Tuesday, July 8, 2014

Maggie Cole and Idit Shemer perform music of Philippe Gaubert at the Felicja Blumental Music Center, Tel Aviv



A truly unique program to see the 2013-2014 Israeli concert season out was “Philippe Gaubert’s Coloring Box”, a concert performed by Israeli flautist Idit Shemer and visiting keyboard artist Maggie Cole (USA/UK). This writer attended the performance at the Felicja Blumental Music Center, Tel Aviv, on June 28th
 2014. The recital consisted solely of music for flute and piano by French composer, flautist and conductor Philippe Gaubert. Cole and Shemer have been working on the Gaubert project for a year. At the end of August, they will be resident musicians at Avaloch Farm Music Institute, New Hampshire, also making a recording of Gaubert’s works.

Philippe Gaubert (1869-1941) was one of the primary interpreters of the French flute school. His father, a cobbler and a fine amateur clarinetist, gave him his first music lessons. As a child, Gaubert took flute lessons with Jules Taffanel and later with his son the great pedagogue Paul Taffanel. In his teens, Gaubert played first flute at the Concerts du Conservatoire and the Paris Opéra, becoming assistant conductor at the Concerts du Conservatoire from 1904 and professor of flute at the Paris Conservatoire following World War I, also building up a splendid career as a conductor, particularly of modern music. His first recordings were made in 1918. He became musical director of the Paris Opéra in 1920. Gaubert was still conducting with the Opéra when it was evacuated to Cahors – his hometown – in June 1940. His oeuvre includes many chamber works, several scored for flute – reflecting the revolution in flute playing initiated by Debussy and flute builder Theobald Boehm - but also for other instruments. Gaubert also composed songs, three symphonic poems, a violin concerto, ballet music and two operas – “Fresques” (1923) and “Naïla” (1927). Today, he is probably best remembered by flautists for his editing and completion of Paul Taffanel’s comprehensive treatise “Méthode complete de flute”, published in 1923, a major treatise covering the history, theory and practice of the flute. With Gaubert a prominent flautist/composer of his day, his music is now enjoying renewed interest. In 2009, the renowned French flautist and flute teacher Nicolas Duchamp was formally commissioned by the Gaubert family to celebrate Gaubert's life, music and contribution to the French art of flute playing. This took the form of concerts performed worldwide titled "GAUBERT VIVANT!" with pianist Barbara McKenzie, premiering in Paris in 2009. Duchamp has also recorded using the famous Gaubert flute.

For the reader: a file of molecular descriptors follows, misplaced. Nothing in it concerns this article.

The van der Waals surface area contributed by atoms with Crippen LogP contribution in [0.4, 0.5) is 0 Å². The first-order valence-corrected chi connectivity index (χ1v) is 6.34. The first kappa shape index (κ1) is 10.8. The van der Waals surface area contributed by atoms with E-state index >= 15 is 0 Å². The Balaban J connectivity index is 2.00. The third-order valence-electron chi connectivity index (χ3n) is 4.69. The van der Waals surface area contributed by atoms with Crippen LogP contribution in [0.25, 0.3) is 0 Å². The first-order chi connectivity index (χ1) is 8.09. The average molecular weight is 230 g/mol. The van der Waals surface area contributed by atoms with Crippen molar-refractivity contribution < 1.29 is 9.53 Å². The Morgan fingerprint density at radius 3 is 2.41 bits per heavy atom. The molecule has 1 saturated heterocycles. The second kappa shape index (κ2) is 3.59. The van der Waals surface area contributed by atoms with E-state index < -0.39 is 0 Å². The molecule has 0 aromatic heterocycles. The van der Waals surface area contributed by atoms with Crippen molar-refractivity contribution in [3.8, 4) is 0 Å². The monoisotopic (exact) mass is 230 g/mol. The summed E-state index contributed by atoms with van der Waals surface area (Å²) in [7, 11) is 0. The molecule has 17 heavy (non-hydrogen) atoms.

The concert opened with “Sicilienne”, originally composed for flute and orchestra, but better known in its setting for flute and piano, probably arranged by Gaubert himself. Other short pieces we heard were “Romance”, “Ballade” and “Madrigal”. The major works of the recital were the first two of Gaubert’s three neo Romantic/Impressionistic sonatas for flute and piano – Sonata no. 1 in A major (1917), dedicated to the memory of Paul Taffanel and Sonata no. 2 in C major (1924) dedicated to the renowned flautist and teacher Marcel Moyse. What came across throughout the concert was the fine sense of balance and give-and-take Shemer and Cole have created. Their total immersion in- and communication of Gaubert’s lyrical, delicate style (influenced much by Fauré and Debussy) took the audience on a journey of superbly crafted, lush melodic playing and suave harmonic color, imaginative transitions, pastoral associations (Sonata no.2), alluring inner voices, well crafted shapes and gentle whimsy. More intense moments were treated subtly, never tainted by excessive drama or roughness, the artists also keeping a safe distance from over-sentimentality in the works’ many intimate, gossamer-fine and mellifluous moments. Here were two artists offering polished, secure performance, fine collaboration and good taste. Gaubert offers the flute some sparkling, virtuosic passagework, his keyboard writing challenging, pianistic and by no means secondary; Cole and Shemer, however, used the music’s technical challenges to lend prominence to the music’s elegantly French aesthetic.

American-born Maggie Cole began playing piano as a child. An interest in early keyboards led her to England, where she studied harpsichord with Jill Severs and Kenneth Gilbert. Today she performs internationally on piano, harpsichord and fortepiano. She is a prominent figure on the early music scene. With an avid interest in the Classical style, she explores it with Trio Goya, in which she is joined by violinist Kati Debretzeni and ‘cellist Sebastian Comberti. A member of the Sarasa Ensemble, Cole frequently appears with them on harpsichord and fortepiano. She also has much interest in performing contemporary music. Residing in London, Maggie Cole is involved in community issues and active as a promoter of concerts, running concerts at London Lighthouse to raise money for this AIDS/HIV facility.